This guest post by Jeff Price, Founder & CEO of TuneCore on Hypebot: "While the major music companies' revenue from music sales has gone down, they have a brand new increasing income stream: revenue generated from the sale of other people's music. In the past five years, hundreds of millions of dollars of songwriter royalties have been generated and never paid to the songwriter, or have been given to Warner Bros, EMI, Universal, Sony and others based on their market share - estimates put this new income at over half a billion dollars" and in particular "The complexity of copyright law, the total lack of transparency by the collection agencies and the inability to audit anything, and you have a perfect storm for global copyright infringement with hundreds of millions of dollars of other people's money getting siphoned off and/or not paid to the millions of rightful copyright holders". If you write or record songs, or own a small catalogue or label .... read on : It is a bit of an advert for Tunecore, but a good read - More here.

Torrentfreak report that David León Marín, who ran a BitTorrent indexing site in Spain, is facing an eighteen month jail sentence after being found guilty of criminal copyright infringement. He was also fined 21,000 euros and banned from creating or managing websites for three years. Marín, who ran the site Bajatetodo, was originally arrested in 2007.

Music Week reports that  a group of European Parliament members have called for a review of The European Copyright Directive to overhaul a "licensing nightmare". MEPs Amelia Andersdotter (Pirate Party, SWE), Marietje Schaake (Social Liberal Democrats NL) and Pawel Zalewski (Christian Democrats, PL) hosted an event that was aimed at highlighting the need for change to the Directive with Andersdotter saying: “Infosoc has created a horrible licensing nightmare that no one is able to penetrate ... those who make use of culture – file-sharers, DJs, libraries, schools – live in a constant state of uncertainty" adding “It’s really difficult to find out what the freedoms and rights are of those who use culture. What is permitted and not permitted? When is someone at risk of getting sued? The law really needs to make that more clear.” A number of MEPs had previously sent a letter to the EU Commission president Jose Manuel Barroso saying that people of the EU "are concerned that the current copyright system is no longer for them" and lacks relevance in 2013 and Barosso had replied a saying that The Commission would continue to work to update the copyright framework to make sure it stays “fit for purpose in the digital environment”.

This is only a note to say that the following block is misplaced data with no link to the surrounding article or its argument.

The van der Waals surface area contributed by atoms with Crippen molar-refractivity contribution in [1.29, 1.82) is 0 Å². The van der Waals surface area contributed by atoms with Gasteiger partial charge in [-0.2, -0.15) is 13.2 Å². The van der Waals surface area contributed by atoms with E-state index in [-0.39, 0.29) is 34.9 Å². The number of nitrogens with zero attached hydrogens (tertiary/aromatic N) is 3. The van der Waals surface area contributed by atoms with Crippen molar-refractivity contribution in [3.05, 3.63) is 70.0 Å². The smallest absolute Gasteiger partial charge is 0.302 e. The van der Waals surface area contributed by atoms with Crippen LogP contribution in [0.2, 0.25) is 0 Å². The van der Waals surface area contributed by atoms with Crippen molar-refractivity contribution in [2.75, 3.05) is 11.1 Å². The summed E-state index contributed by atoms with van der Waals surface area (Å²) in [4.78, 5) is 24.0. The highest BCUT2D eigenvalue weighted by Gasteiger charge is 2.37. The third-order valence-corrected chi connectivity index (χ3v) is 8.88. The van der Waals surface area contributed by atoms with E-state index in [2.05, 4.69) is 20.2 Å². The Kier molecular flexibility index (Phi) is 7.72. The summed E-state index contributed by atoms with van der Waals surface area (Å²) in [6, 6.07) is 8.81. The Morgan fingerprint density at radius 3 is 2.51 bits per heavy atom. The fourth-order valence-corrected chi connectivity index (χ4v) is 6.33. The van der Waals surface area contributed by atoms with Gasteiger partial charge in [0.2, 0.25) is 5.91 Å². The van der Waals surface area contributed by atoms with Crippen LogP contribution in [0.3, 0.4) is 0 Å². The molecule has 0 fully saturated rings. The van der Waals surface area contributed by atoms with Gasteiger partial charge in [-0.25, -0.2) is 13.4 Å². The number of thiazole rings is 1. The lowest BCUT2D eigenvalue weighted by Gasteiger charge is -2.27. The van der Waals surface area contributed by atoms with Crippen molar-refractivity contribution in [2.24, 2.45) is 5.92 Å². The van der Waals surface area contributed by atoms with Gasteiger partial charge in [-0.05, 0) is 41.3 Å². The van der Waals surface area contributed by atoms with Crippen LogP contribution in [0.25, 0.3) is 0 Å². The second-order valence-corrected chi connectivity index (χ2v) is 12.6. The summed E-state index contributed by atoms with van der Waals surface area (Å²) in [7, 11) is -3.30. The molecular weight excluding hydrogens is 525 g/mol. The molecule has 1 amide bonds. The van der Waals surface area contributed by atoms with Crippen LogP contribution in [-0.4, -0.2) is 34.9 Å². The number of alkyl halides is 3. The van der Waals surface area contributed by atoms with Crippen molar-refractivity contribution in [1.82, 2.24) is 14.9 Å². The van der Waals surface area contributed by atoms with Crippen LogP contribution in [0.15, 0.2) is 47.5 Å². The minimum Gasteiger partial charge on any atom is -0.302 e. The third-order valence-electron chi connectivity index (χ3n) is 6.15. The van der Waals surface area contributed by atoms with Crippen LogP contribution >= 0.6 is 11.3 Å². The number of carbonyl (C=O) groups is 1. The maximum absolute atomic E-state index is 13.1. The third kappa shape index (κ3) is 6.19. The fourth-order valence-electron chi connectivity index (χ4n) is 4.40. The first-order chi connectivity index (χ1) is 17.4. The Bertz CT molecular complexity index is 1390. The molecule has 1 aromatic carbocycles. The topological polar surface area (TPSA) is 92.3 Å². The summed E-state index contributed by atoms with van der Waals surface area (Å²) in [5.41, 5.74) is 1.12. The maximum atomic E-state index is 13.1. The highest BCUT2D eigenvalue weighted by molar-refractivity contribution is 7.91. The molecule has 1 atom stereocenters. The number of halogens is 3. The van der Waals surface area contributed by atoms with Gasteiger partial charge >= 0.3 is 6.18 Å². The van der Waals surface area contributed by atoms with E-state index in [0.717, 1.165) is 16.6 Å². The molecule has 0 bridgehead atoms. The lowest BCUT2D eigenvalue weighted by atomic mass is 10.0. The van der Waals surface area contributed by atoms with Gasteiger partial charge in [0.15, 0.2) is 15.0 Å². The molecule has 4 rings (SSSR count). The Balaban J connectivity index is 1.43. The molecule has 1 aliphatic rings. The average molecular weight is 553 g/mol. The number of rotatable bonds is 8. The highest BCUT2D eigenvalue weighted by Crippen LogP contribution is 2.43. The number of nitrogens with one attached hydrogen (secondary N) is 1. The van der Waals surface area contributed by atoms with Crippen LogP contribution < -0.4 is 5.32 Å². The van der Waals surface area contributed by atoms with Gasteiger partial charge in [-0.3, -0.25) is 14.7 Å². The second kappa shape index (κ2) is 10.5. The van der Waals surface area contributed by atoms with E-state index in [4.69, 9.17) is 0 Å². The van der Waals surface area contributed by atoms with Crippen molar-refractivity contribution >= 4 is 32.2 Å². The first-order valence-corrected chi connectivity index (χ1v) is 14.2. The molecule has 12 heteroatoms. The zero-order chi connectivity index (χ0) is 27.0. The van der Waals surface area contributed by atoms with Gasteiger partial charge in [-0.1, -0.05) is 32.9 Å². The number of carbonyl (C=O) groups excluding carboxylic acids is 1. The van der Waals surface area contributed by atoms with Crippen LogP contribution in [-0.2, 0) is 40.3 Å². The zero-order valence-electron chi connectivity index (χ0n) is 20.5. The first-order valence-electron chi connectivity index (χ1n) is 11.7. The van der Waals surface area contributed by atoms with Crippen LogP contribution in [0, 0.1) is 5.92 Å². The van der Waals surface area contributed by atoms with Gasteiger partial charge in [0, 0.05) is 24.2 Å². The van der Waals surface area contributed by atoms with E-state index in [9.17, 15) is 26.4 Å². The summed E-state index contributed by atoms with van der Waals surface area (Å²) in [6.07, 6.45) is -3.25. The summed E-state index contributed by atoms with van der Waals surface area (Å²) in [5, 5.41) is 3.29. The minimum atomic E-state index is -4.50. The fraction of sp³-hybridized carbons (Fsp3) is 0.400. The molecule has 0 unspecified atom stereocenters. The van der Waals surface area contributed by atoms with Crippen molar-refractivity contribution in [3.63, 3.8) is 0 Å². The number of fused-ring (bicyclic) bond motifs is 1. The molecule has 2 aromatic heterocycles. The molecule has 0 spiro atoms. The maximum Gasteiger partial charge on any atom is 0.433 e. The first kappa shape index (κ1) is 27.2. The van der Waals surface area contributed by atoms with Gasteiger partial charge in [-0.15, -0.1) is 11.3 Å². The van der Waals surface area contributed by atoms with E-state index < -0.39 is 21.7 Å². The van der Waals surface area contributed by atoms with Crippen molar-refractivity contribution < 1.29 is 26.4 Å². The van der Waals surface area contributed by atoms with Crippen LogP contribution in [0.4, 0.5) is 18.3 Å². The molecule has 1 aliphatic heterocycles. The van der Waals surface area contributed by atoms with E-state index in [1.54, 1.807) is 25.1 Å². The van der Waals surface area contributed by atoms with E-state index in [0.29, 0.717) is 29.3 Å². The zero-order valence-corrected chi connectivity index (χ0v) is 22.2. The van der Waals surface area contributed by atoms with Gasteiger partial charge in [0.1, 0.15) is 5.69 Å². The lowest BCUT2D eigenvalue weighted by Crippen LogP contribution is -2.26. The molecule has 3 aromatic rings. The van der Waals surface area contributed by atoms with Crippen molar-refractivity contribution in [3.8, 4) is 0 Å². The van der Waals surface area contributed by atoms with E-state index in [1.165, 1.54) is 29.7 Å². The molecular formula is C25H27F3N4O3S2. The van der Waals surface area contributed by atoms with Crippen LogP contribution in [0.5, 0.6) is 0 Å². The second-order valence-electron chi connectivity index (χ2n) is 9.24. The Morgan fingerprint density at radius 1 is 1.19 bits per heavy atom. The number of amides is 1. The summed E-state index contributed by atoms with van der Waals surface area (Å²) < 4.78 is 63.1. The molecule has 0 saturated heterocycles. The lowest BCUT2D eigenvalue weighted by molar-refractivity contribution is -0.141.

It seems that after a six-and-a-half-year crusade, and a recent decision denying class action status, the Premier League, the French Tennis Federation and a number of music companies have walked away from a long-running legal battle over copyright infringement with the Google-owned video-sharing website YouTube. That's all according to documents filed in New York and seen by the Guardian who suggest that with the content owners now extensively using YouTube's takedown provisions, the move is likely to lead to clubs being able to use the platform to show delayed highlights of their matches on their own YouTube channels. While the court case was ongoing they had been prevented from showing any on-pitch action and limited to behind-the-scenes videos and interviews. Both sides will pay their own costs after agreeing to a voluntary dismissal. 

And finally, the The US Supreme Court has decided not to hear the controversial copyright case between the photographer Patrick Cariou and the artist Richard Prince, who used a number of Cariou’s images of Rastafarians in 30 paintings in the series “Canal Zone”. The 2nd Circuit Appellate court held the use to be transformative in 25 of Prince's works. The case continues at the district level where the Andy Warhol Foundation for the Visual Arts and the Rauschenberg Foundation have submitted amicus briefs urging the consideration of the opinions of art historians in the formation of what's transformative. Five uses by Prince were not considered transformative and those were sent back to the lower court for a determination, using the appeals court standard for transformative use.